In 2001, an alternative legal framework for same-sex couples was created with the registered civil partnership - what was then often referred to as "gay marriage". The Civil Partnership Act formed the legal basis for formalized partnerships exclusively for same-sex couples. The registered life partners received almost all duties, but hardly the rights of spouses at the time. In the following years there were numerous adaptations and modifications of laws to bring the civil partnership into line with marriage . Only since 2005 has it been possible, for example, for female couples who have fulfilled a common desire for children for the non-biological mother to adopt the child of their registered partner in a stepchild and thus receive full parental rights and obligations. While registered life partners were taxed like single persons until 2013, they have since been able to benefit from the tax advantages of spouse splitting with income tax. The possibility of successive adoption in 2014 ultimately created legal conditions that came relatively close to joint adoption, since as a result both partners ultimately adopt the child one after the other. However, as long as only one partner has adopted the child, the parent-child relationship with the other parent is not legally secured. If the adoption is carried out successively, the period during which the child legally only has one parent can vary widely. The adoption by the second parent can take place as part of two subsequent legal proceedings or it can only take place months later. These examples illustrate the increasing equality between civil partnerships and marriage, in which the Federal Constitutional Court was significantly involved with its case law.
Change of meaning of the concept of marriage at the Federal Constitutional Court
Parallel to the alignment of registered civil partnerships with marriage, a change in the understanding of the concept of marriage took place at the Federal Constitutional Court as early as 2002. More precisely, it was stated in a judgment: “The Basic Law itself does not contain a definition of marriage, but presupposes it as a special form of human coexistence. (...) The legislature has considerable room for maneuver to determine the form and content of marriage ”. In the spring of 2015 there were signs of a further development towards the opening of marriage when the justice ministries of the federal states passed important resolutions on this topic. They described the legal unequal treatment of marriages and civil partnerships as "no longer acceptable" and considered the opening of marriage in the sense of comprehensive equality to be appropriate and necessary. Finally, they made it clear that opening up marriage to gay and lesbian couples - the so-called "marriage for everyone" - would not require any change to the Basic Law. They justified this with the changed understanding of the constitution.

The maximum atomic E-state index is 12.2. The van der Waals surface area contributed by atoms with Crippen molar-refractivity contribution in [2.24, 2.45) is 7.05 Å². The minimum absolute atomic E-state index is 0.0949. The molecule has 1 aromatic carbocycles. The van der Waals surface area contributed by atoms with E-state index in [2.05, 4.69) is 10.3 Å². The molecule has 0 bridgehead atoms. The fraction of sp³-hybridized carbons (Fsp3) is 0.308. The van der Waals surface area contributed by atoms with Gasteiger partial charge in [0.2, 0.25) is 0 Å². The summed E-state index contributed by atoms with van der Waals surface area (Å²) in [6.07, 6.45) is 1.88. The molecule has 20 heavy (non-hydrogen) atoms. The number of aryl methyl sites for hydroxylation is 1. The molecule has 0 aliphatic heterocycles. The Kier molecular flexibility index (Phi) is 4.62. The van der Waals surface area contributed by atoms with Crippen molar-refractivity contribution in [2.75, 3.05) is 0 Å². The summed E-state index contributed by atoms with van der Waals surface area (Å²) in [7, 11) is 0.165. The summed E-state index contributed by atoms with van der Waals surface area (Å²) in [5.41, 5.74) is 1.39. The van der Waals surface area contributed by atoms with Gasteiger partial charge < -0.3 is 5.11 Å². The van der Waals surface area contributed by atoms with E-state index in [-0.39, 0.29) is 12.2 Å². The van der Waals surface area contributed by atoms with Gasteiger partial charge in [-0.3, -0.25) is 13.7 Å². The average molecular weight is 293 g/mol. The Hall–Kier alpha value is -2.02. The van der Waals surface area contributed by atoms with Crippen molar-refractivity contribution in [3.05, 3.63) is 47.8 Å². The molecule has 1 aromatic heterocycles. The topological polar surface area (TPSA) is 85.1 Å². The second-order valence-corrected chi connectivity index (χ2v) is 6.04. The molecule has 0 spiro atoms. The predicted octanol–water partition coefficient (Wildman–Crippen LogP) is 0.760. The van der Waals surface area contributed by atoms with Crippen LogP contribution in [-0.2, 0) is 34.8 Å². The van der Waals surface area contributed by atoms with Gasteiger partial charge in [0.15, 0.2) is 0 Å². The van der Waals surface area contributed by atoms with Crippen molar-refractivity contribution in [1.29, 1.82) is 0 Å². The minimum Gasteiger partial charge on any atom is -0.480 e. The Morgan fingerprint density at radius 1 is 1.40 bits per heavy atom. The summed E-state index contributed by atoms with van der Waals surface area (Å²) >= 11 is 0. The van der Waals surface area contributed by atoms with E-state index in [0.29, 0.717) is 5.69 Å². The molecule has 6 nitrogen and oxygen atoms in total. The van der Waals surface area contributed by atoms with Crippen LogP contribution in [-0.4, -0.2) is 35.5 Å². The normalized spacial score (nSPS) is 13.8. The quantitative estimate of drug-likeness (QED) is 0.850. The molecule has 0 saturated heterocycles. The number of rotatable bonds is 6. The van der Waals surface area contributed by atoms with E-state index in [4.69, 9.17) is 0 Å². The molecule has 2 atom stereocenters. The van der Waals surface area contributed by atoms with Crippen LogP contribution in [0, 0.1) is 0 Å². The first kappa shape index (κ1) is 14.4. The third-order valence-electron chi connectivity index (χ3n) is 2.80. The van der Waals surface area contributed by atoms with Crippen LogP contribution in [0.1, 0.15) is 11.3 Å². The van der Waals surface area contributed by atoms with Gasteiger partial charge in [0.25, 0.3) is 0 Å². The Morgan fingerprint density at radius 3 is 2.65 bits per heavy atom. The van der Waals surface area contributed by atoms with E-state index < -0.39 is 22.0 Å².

Friederike Wapler argued similarly in a report  that she had prepared in 2015 on behalf of the Friedrich Ebert Foundation. According to Wapler, the history of the creation of the Basic Law does not show that the concept of marriage must always be interpreted in terms of a different-sex couple relationship. Rather, the author sees the concept of marriage as open to interpretation and thus adaptable in the course of changes in social conditions and views. She therefore called for marriage to be opened up. For her, marriage and civil partnership represent functionally identical connections. Both form permanent communities of responsibility and solidarity, which, according to her, ultimately constitutes the core of the special protection of marriage and families (cf. Art. 6 GG). The reproductive function of marriage, which is used as an argument by many opponents of equality, was given less importance here. Wapler argues that in view of the increasing number of marriages remaining childless and the increasing number of extramarital births, there is a lack of empirical basis for the argument that marriage is specially designed for the birth of children. Another two years later, in June 2017, the law on opening up marriage to same-sex couples was finally passed in the Bundestag.